Bonjour! The next in my Essentials series is the little old city of lights/love – whichever you prefer. It’s a big city and there is a lot to fit in when you’re there, so I have listed the essentials for your trip, from how to get there, to what to do and eat when you’re there. SO l’escargot!!! Oh wait, sorry, LET’S GO…
Currency: Euros. As always, my recommendation for bank cards abroad would be Monzo as I think it has a really great exchange rate and is accepted mostly everywhere.
Getting There: If you want to travel via Eurostar, it’s only a 2 hour journey from London and Business Class or not it’s a really enjoyable experience! It lands you directly in the centre of Paris at the Gare du Nord, which is an advantage over flying in and then travelling in from the airport.
Saying that, you can often find really good deals on flights to Paris – and the flight time from London is tiny! Or, if you want to go full-on budget mode you can go via the Megabus, which is a hearty 7 hour drive from London Victoria station. I’ve done it before and managed to get through almost a whole book, so it has it’s advantages, but if you’re strapped for time maybe air/train would be best.
Travelling Around: Some of the best parts of exploring Paris are seen by just walking around the Parisian streets, but it’s certainly a long way between the majority of the landmarks.
The subway/underground is a standard fee of 1.90€ a ride, however far you go, but you can buy a book of 10 tickets at the station which brings each ticket down to 1.45€ each, which is great if you definitely know you’re going to be taking that amount of trips throughout your trip.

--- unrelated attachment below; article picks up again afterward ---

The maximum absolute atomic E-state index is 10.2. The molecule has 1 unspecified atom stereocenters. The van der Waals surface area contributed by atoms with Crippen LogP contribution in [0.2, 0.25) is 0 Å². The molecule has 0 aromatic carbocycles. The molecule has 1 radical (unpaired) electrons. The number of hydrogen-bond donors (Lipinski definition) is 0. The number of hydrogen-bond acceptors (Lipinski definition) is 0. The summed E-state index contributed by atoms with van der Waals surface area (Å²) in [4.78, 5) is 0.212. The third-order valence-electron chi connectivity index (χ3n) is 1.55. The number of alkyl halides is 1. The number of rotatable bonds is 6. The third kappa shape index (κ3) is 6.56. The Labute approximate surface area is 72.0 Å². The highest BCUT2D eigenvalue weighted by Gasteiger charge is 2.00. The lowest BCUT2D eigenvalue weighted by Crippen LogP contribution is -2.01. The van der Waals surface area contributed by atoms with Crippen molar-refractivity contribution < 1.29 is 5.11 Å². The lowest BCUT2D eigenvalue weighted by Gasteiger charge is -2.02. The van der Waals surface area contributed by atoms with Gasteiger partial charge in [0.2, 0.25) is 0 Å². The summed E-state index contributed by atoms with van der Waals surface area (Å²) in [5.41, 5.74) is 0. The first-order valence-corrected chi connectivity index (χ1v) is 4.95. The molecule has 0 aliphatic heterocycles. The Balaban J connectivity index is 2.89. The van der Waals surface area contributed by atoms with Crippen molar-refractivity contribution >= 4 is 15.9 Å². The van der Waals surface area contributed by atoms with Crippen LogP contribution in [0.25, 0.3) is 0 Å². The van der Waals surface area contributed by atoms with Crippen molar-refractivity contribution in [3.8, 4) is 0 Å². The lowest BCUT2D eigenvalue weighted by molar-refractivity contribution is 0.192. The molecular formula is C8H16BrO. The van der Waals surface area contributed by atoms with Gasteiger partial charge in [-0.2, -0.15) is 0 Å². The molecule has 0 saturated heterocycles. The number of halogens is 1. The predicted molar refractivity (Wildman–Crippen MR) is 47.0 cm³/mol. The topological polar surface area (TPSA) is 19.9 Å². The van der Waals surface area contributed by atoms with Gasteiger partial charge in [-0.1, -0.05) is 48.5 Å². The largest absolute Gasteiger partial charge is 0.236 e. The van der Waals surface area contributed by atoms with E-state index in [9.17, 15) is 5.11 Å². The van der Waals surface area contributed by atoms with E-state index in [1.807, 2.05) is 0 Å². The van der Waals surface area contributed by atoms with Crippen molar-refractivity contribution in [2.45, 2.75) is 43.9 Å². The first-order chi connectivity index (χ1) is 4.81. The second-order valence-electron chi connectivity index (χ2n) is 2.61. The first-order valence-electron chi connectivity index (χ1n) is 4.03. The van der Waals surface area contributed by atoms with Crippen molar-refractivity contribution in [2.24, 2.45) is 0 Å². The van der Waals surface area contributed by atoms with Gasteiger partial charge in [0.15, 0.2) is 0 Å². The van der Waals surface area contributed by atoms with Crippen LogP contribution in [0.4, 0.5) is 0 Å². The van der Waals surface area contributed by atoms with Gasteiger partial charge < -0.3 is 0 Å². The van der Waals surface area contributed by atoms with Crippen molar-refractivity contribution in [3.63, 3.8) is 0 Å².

Dishes you needed to Eat:
Sorry that’s a bit of a cliché from me but France is the cheese motherland after all. On our visit we had dinner at a cheese fondue restaurant, which was very, very cheesy, but if you pick pretty much anywhere to eat you’re bound to find a menu filled with warm, homely cheese & cream filled delights.
This may not be up there on the top of your list, but it has been something I’ve wanted to try for a while. In all truthfulness, they actually tasted alright, as I think they were smothered in garlic sauce. Once you get your head around the fact you’re chewing on a little garden snail, it’s actually quite tasty.
Also known as – my favourite little breakfast treats. Croissants can be found worldwide, but in Paris – and France especially – they just seem to taste that much better. Probably because of it’s butter content, but that’s absolutely fine with me.
Bits to see:
The iconic staple to the Parisian Skyline is an essential when you’re visiting the City of Light. Prices start at 10€ to go up it, but that involves walking up to the second floor. If you want to go to the top you’r looking at forking out for a 25€, but at least you get to do it all in an elevator.
If you don’t fancy going up the tower then that’s absolutely fine – it’s still great to look at from down below. It’s surrounded by a large park which is perfect for chilling in when the weather is good. From 8pm the entire tower lights up for a 10 minutes sparkly display – and it really is magical to see.
Well renown – whether you’re a Tour de France fan or not, the Arc de Triomphe and the surrounding Champs-Élysées are worth a visit. You can visit the arc itself, and even pay to go up and visit for a view of the Paris skyline (but my motto is – if you can do it at a rooftop bar, then do it with a drink in your hand instead).